I guess that means newspapers in hardcopy. Because many who read the news on the web, actually read news that originates in documents prepared by journalists, like the one below. But still, this is a significant shift. With more people at the bottom of the pyramid in Pakistan, India and Bangladesh owning mobile phones than radios, one wonders who the Internet will beat in our part of of the world: just newspapers or newspapers and radio?
The Internet has become the third most popular news platform for American adults, trailing only local and national television stations, according to a survey released on Monday.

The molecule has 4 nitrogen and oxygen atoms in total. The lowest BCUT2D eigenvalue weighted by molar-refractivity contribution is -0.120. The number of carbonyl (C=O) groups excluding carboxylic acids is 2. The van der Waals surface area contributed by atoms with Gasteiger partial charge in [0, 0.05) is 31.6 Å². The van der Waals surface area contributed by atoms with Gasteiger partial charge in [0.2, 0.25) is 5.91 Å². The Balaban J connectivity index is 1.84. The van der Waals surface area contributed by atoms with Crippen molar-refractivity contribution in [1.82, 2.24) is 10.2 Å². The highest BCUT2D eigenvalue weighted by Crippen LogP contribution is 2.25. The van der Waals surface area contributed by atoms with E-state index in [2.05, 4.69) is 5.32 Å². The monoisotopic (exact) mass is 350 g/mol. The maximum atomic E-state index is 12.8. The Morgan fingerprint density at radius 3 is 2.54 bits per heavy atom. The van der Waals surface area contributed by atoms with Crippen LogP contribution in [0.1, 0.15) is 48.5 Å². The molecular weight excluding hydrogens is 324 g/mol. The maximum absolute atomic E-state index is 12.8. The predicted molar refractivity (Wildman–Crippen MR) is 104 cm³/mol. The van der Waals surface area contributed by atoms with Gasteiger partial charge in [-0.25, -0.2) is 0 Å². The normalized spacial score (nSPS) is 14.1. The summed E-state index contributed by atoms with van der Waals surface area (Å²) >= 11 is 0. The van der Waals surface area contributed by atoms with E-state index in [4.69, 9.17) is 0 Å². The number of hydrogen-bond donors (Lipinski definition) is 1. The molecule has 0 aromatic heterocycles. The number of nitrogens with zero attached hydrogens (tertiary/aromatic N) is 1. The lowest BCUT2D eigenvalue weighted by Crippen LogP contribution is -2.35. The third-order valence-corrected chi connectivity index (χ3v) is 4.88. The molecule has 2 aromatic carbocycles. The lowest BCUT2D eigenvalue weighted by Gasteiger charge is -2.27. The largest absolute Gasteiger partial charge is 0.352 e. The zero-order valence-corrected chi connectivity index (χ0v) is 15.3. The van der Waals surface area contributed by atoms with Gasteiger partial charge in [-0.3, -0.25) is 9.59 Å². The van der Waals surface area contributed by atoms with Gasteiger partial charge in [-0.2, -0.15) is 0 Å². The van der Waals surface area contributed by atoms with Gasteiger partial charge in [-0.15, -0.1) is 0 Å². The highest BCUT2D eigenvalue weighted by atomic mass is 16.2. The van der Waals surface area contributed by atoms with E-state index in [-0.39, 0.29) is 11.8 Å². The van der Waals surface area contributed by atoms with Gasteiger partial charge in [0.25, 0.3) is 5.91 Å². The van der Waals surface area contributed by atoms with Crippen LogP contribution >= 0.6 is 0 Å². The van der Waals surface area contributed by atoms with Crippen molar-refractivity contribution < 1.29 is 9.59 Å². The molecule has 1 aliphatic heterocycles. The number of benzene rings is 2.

Seventy-eight percent of the 2,259 adults surveyed for the Pew Research Center’s Internet & American Life Project and the Project for Excellence in Journalism said that on a typical day they get news from a local TV station.
Seventy-three percent said they get news from a national TV network such as CBS or a cable TV news station such as CNN or Fox.
Sixty-one percent said that on a typical day they get news online while 54 percent said they listen to a radio news program at home or in the car.
Fifty percent said they read news in a local newspaper and 17 percent said they read news in a national newspaper such as The New York Times or USA Today.